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White Sand and Stone


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  • Writer's pictureBrian Spear

Detoxify Your Mind and Body with Meditation

Updated: Apr 30, 2021

Mindfulness is simply our innate ability to pay attention from moment to moment, in each and every moment. It’s that simple.

Our meditation practice increases the amount of time we summon our ability to pay attention from moment to moment in each and every moment.

With consistent practice, over time we inherently feel less stressed, more focused, more attuned to our everyday lives.

It strengthens the sharpness of our minds to focus on a particular point or diffuse into Spirit/Mystery/Suchness, and it increases our awareness of particular aspects about ourselves and how we function (self-awareness).

Looking at sports players, we know that they practice and also have game time. Practice informs game time and, with the proper coaching, game time can inform how they practice. Symbiosis. One informs the other and then the other informs reciprocally. Mindfulness meditation is just that. When we commit to sitting/lying/standing/walking regularly in mindfulness, we are practicing our innate ability to pay attention. As we continue to practice, our ability to pay attention strengthens. We can hold our attention more accurately, more acutely, and hold more in our awareness, both in practice time and in our everyday lives. We may even begin to notice when we stop paying attention in our everyday lives, which will inform our meditation practice. Both working in unison, both in harmony.

Your mindfulness meditation practice is something you can start right now. Literally, right now.

Let's give it a try...

Whenever you are ready, take a moment wherever you are and simply pause. Allow yourself to take a look around. Give freedom to your head and neck to take in the full panorama of your location. It doesn’t matter if you are at the office, riding transport, sitting in a park, or reading in bed. I invite you to explore your world by doing a full 360 degree scan. This is less of an exercise in mapping out your world than it is allowing your head and neck to get a full range perspective. What’s the farthest you can look? What’s the closest? Simply look around in all directions, up and down, at all of the far things, all of the close things, and everything in between. Take some time to allow yourself to be curious about the world directly around you.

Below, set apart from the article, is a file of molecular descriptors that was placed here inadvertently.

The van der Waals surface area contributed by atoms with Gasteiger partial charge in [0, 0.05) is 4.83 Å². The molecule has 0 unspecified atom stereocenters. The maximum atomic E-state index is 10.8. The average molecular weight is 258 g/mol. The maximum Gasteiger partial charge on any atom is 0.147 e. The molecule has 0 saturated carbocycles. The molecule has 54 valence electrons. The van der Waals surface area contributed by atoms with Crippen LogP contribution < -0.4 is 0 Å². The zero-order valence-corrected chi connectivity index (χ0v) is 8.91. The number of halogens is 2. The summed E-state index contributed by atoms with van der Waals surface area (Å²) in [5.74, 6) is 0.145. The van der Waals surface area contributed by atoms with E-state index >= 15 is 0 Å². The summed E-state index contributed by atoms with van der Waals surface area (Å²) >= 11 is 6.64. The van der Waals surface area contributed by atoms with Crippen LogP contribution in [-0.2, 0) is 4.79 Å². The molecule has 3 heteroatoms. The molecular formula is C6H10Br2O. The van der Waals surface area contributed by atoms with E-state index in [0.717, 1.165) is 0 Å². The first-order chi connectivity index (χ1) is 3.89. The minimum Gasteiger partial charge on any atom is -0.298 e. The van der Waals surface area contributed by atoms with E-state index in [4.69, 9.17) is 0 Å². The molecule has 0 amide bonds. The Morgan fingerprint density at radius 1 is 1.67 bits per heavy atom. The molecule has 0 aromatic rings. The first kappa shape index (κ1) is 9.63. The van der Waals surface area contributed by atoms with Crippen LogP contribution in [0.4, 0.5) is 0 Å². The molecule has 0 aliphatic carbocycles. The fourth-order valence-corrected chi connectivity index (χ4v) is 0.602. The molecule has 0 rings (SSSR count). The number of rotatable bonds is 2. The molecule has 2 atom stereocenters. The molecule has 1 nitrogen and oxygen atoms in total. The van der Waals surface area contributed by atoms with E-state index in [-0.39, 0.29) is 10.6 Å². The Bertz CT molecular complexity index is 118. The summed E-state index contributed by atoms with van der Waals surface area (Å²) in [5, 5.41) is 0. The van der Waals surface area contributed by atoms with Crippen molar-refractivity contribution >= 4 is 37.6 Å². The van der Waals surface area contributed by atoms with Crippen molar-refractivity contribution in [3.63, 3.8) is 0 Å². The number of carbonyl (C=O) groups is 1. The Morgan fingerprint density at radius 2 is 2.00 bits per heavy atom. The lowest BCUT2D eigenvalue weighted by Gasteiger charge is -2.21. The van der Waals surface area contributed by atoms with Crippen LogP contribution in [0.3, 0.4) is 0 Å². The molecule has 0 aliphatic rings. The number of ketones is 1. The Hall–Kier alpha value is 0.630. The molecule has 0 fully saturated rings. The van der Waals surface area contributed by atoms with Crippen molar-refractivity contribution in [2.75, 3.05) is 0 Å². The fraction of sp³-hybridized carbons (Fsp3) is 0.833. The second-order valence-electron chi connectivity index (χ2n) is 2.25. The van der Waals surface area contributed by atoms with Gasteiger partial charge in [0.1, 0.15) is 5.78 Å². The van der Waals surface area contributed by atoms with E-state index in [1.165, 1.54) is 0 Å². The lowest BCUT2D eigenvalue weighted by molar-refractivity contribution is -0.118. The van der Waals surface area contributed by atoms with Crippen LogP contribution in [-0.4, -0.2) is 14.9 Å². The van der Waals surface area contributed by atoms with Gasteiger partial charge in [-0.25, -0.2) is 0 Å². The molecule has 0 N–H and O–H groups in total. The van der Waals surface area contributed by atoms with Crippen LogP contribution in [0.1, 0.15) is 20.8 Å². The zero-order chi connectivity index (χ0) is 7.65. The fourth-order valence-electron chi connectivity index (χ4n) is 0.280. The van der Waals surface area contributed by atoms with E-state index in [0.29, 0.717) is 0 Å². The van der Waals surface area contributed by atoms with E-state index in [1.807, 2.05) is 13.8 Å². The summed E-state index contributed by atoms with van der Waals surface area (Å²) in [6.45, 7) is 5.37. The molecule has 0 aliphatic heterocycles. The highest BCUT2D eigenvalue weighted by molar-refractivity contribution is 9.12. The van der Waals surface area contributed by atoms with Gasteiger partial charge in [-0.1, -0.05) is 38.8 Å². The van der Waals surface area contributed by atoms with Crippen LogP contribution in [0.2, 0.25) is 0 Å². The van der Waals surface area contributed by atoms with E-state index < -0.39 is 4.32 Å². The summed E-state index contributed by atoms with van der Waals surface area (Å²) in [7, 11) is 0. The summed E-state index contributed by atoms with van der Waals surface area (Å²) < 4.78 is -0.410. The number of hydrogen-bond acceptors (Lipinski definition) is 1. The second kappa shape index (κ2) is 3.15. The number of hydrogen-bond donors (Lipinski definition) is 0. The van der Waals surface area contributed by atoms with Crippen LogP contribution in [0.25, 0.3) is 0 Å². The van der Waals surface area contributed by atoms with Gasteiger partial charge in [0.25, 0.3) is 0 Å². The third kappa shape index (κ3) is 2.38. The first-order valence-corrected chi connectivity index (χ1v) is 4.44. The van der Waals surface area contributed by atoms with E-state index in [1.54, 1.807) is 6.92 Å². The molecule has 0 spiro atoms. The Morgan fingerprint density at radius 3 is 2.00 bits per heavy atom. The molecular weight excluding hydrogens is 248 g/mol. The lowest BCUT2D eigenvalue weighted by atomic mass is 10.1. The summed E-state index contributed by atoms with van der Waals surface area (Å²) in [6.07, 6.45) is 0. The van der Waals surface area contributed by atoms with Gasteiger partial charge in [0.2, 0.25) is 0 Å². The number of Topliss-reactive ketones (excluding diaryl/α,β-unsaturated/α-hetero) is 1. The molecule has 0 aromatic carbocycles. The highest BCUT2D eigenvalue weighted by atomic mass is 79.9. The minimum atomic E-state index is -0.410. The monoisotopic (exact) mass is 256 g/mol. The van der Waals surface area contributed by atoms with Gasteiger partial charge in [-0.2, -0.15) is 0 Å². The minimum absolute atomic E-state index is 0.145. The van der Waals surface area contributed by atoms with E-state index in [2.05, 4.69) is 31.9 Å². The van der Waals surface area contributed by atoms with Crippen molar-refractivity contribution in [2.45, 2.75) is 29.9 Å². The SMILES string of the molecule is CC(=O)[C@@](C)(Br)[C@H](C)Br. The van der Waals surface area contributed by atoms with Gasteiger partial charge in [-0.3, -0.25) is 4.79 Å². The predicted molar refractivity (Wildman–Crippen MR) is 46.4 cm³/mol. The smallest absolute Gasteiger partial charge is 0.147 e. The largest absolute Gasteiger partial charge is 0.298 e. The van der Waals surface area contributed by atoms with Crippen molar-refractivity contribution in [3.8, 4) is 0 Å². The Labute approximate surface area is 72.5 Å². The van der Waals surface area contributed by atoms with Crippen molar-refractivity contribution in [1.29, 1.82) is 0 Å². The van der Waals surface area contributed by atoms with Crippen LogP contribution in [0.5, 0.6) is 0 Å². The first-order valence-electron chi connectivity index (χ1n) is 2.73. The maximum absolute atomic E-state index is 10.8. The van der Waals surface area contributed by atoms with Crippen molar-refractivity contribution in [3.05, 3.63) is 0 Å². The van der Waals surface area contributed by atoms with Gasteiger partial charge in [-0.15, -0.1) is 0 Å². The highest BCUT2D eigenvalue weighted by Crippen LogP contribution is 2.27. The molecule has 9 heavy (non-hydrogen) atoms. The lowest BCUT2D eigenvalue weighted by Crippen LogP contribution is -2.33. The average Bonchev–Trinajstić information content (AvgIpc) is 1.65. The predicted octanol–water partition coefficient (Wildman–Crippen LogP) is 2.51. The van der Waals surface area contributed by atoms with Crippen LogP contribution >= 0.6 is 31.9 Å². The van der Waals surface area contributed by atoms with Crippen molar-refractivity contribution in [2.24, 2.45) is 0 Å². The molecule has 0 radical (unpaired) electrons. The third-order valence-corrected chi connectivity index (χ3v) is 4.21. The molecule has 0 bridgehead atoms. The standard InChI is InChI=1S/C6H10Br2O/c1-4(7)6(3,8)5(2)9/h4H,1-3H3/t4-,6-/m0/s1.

As you explore, you may also notice that this helps you feel more relaxed, more settled. Taking a moment to look around and reorient summons that ability to pay attention. It grabs our senses and puts them to good work. Once we begin to notice the world around us, with purpose, we recognize our situation a little bit better. We can expand our level of awareness around us and into our environment. We can become more curious about our world from a deeper and more resourced place.

Meditation can take various forms and has many lineages that trace back hundreds of years. There are many avenues to explore and deepen your practice that align with your values and interests.

What I’m teaching and advocating here is the basic fundamental practice of mindfulness, generally achieved through sitting or lying in stillness and quiet for a measured amount of time.

Practicing mindfulness is an important part of being a responsible digital citizen of our modern age. Relative to our collective human history, we spend a significant amount of time consuming information, facilitated by digital devices. Information overload is a common theme for people and a counterbalance to that is mindfulness. Practicing mindfulness allows our bodies to digest the information we are constantly processing, allowing our minds to be sharper when we return to our data-driven cultures. Practicing mindfulness provides time for our minds to quiet and our bodies to rest so we can be of more optimal health throughout the day. With consistent practice, over time we feel less stressed, more focused, more attuned to our everyday lives.

I hope you've enjoyed this article and found value as it applies to your everyday life.

Stay tuned for more articles and insights.


Brian Spear

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